As the “will they, won’t they?” saga of the X-Men’s migration into the Marvel Cinematic Universe continues following Disney’s takeover of Fox, the mutant franchise returns for what could be the final go-around in its current iteration with Dark Phoenix.
This is the fourth entry in the current series since 2011 reboot First Class, with the likes of James McAvoy, Michael Fassbender, Jennifer Lawrence and Nicholas Hoult all returning. So too do several other younger versions of original trilogy characters including, most crucially this time, Sophie Turner as Jean Grey. Anticipation may be understandably subdued though, as it’s already the second attempt at nailing the Dark Phoenix comic book storyline, after it was botched in 2006’s The Last Stand, and immediately follows the disappointing Apocalypse.
It’s also fair to say the X-Men timeline has become pretty confusing, and arguably totally nonsensical, with a quartet of decade-hopping prequels adding to the first three films. And, let’s not forget – how could we? – the much-maligned prequel-cum-spinoff X-Men Origins: Wolverine. Put it all together and you’ve got seven films so far released in the canon since 2000 with that all important ‘X’ in the title (we won’t count the other, more standalone, Wolverine or Deadpool movies here). These films are of undeniably varying quality so, as Dark Phoenix hits cinemas, what better time to rank all those that have come before? Hold onto your spandex suit.
7. X-Men: Apocalypse (2016)
Surprised not to see X-Men Origins: Wolverine in last place? Don’t worry, it’s not far away – but while that film had a Hugh Jackman lead performance to just about redeem it, this ’80s-set First Class threequel had nothing close. In fact, Apocalypse is guilty of almost all the clichés, tropes and lazy screenwriting that the superhero genre can offer.
Firstly, we get a rote villain in Apocalypse himself, the ancient Egyptian mutant En Sabah Nur, whose motivation to remould the world because humanity’s lost its way has been done both before and since, and much more effectively. Oscar Isaac’s also criminally wasted in the role, plastered in blue prosthetics and barely able to move his head, let alone imbue the antagonist with any real charisma. On top of this, it gives us a soulless CGI sky-beam finale, it’s overlong, and it has a(nother) shoehorned Wolverine cameo. The script even has the audacity to include a joke about the third film in a series being the worst one. Well, that backfired.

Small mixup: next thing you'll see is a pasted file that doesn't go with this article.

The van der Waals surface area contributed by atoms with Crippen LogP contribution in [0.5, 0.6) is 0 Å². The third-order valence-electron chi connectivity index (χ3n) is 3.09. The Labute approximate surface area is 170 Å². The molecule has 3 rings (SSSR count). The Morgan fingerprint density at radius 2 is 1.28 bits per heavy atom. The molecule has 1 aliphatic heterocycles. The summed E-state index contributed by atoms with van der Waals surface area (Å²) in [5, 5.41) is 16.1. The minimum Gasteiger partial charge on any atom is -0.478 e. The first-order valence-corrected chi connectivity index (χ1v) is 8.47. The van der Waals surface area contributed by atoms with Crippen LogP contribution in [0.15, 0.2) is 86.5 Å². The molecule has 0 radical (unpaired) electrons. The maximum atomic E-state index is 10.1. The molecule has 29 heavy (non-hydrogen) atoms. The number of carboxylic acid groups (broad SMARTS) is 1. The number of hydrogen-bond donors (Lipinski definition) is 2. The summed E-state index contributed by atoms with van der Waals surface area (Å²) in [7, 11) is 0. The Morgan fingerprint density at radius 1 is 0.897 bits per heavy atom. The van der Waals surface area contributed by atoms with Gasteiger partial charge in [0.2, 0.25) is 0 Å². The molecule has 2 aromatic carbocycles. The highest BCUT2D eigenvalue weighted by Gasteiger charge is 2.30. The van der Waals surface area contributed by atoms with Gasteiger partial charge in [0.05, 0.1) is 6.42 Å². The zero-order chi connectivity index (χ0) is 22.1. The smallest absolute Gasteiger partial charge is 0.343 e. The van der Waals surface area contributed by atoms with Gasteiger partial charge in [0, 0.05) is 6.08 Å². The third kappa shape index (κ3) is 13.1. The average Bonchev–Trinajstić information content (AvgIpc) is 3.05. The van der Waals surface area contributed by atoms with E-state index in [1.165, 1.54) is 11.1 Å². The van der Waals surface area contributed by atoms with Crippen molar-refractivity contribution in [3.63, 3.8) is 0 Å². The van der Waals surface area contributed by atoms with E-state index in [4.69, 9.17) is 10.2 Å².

6. X-Men Origins: Wolverine (2009)
Here we are! That version of Deadpool is the biggest sin of this ill-thought-through spinoff, but certainly not the only one. Let it also be noted that Origins managed to ruin one of the coolest X-Men, Gambit. Plus, Will.i.am is in it. The litany of flaws in this first big-screen solo outing for Wolverine/Logan/James Howlett go on.
The plot and script are messy at best, and some of the visual effects are below par. One of its biggest problems though is the set of bland, forgettable new characters surrounding Logan – especially Team X, who just feel like a low-rent X-Men. Jackman’s obvious star power and the potential for a deeper character study are both neglected as a result. That said, Jackman is, unsurprisingly, great as ever considering what he had to work with, while some scenes, like the montage of the ageless Logan and Sabretooth fighting in various wars through the decades, are undoubtedly effective.
5. X-Men: The Last Stand (2006)
Former footballer Vinnie Jones yelling “I’m the Juggernaut, bitch!” is almost enough on its own to justify the third X-Men outing’s place so low down this list, but it’s just one of a myriad problems with The Last Stand. As mentioned before, there’s an effort at doing the Dark Phoenix arc which failed to light up fans’ imaginations, and generally the production feels rushed and hindered by the troubled search for a director.